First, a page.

Microsoft calls omission of IE8 CSS rendering in Office 2010 a 'powerful' feature

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4:00 pm EDT June 24, 2009 · In a marketing driven response that looks a lot more like the old Microsoft than the new Microsoft in terms of explaining away its design decisions, a Microsoft corporate vice president characterized Outlook 2010's reliance upon Word instead of Internet Explorer 8 for rendering HTML text symbolic of what he called "The Power of Word."

Corporate Vice President William Kennedy confirmed that the component of the company's new Office 2010 software -- whose technical preview is currently next month will be limited to select testers -- will rely upon Word rather than IE for reasons that include system security. "For e-mail viewing, Word also provides security benefits that are not available in a browser: Word cannot run web script or other active content that may threaten the security and safety of our customers," he wrote.

Kennedy defended his company's design decision for the fact that it enables customers to use Word as their HTML editor of choice, for one reason because Word supports features such as SmartArt and Word styles that are found only in Word. He then cited a June 2007 white paper published after Office 2007 first received complaints for this design choice, which its authors characterized as a "rich design experience" that users should come to "embrace."

The CVP also blatantly dismissed not only claims made by an e-mail marketing newsletter publisher about Outlook 2010 continuing to omit full support for CSS style codes, but appeared to attempt to cast doubt as to the legitimacy of the publisher's profession. He cited publisher Dave Greiner's Web site twice and his job once (maker of "email marketing campaign" software) using quotation marks, suggesting false pretenses and adding, "The 'Email Standards Project' does not represent a sanctioned standard or an industry consensus in this area."

Granted, the Email Standards Project is not an industry consortium; however, it is a recognized effort on the part of a producer of marketing software to compel manufacturers including Microsoft, Mozilla, Google, and AOL to adhere to principles that at least some industry players have embraced as standards.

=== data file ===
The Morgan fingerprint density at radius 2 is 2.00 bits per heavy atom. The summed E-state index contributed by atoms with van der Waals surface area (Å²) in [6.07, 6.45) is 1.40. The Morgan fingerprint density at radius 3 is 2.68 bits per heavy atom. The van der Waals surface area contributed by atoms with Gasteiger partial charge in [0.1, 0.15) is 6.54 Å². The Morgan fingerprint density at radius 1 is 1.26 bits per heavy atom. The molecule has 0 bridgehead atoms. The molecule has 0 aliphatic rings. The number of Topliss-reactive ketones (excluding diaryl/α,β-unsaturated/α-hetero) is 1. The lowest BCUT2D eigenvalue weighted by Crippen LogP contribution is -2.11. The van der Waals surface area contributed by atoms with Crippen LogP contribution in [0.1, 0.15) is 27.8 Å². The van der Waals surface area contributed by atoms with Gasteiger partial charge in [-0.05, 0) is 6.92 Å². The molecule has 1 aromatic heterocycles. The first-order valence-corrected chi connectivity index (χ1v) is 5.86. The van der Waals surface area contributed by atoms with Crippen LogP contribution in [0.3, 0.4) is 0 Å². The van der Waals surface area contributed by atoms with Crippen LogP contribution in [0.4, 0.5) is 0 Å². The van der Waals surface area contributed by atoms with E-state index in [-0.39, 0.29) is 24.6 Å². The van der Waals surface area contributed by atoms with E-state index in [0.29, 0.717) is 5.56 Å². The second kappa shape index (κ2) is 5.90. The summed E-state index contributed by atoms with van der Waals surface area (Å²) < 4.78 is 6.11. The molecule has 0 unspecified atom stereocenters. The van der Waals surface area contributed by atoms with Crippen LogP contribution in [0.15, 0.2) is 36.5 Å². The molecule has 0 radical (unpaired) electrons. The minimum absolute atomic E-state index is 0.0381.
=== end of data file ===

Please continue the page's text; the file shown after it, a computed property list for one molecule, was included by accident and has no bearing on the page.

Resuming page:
7:15 pm EDT June 24, 2009 · A Microsoft spokesperson suggested to Betanews this evening that Dave Greiner may have been using an unauthorized version of the Office 2010 Technical Preview to obtain his CSS rendering test results posted on FixOutlook.org, adding that no one has officially received the preview code outside of Microsoft. The statement implies that the performance of Word's rendering engine could be improved once the official Technical Preview is released.


12:31 pm EDT June 24, 2009 · An e-mail marketing newsletter publisher has had enough with being unable to design correspondence the same way he designs his Web pages. Today the co-founder of Campaign Monitor, Dave Greiner, launched a Twitter-based campaign of his own to compel Microsoft to discontinue using Word's rendering engine instead of Internet Explorer, for reproducing CSS-formatted e-mails in the upcoming Outlook 2010.

In a blog post this morning, Greiner said "a senior member of the Outlook team" confirmed to him that the next version of Outlook will continue to use Word's more limited renderer. He cites an e-mail he says was sent to him by Outlook Senior Product Manager Dev Balasubramanian, explaining that his team's decision was based on a need to protect Word's status as an authoring tool for Outlook e-mails: "I am aware of where this decision on our part places Outlook from a standards perspective," Balasubramanian writes. "At the same time, we ask that you consider the benefits Outlook users get from having Word tools in their e-mail authoring experience."

Now Greiner and his colleagues have launched FixOutlook.org, essentially a page containing the icons of Twitter users who have joined the campaign by attaching the Web page's URL to their tweets. A check of Twitter this morning shows thousands are joining the cause for one reason or another, including traffic generators that do not, on the surface, appear to be human.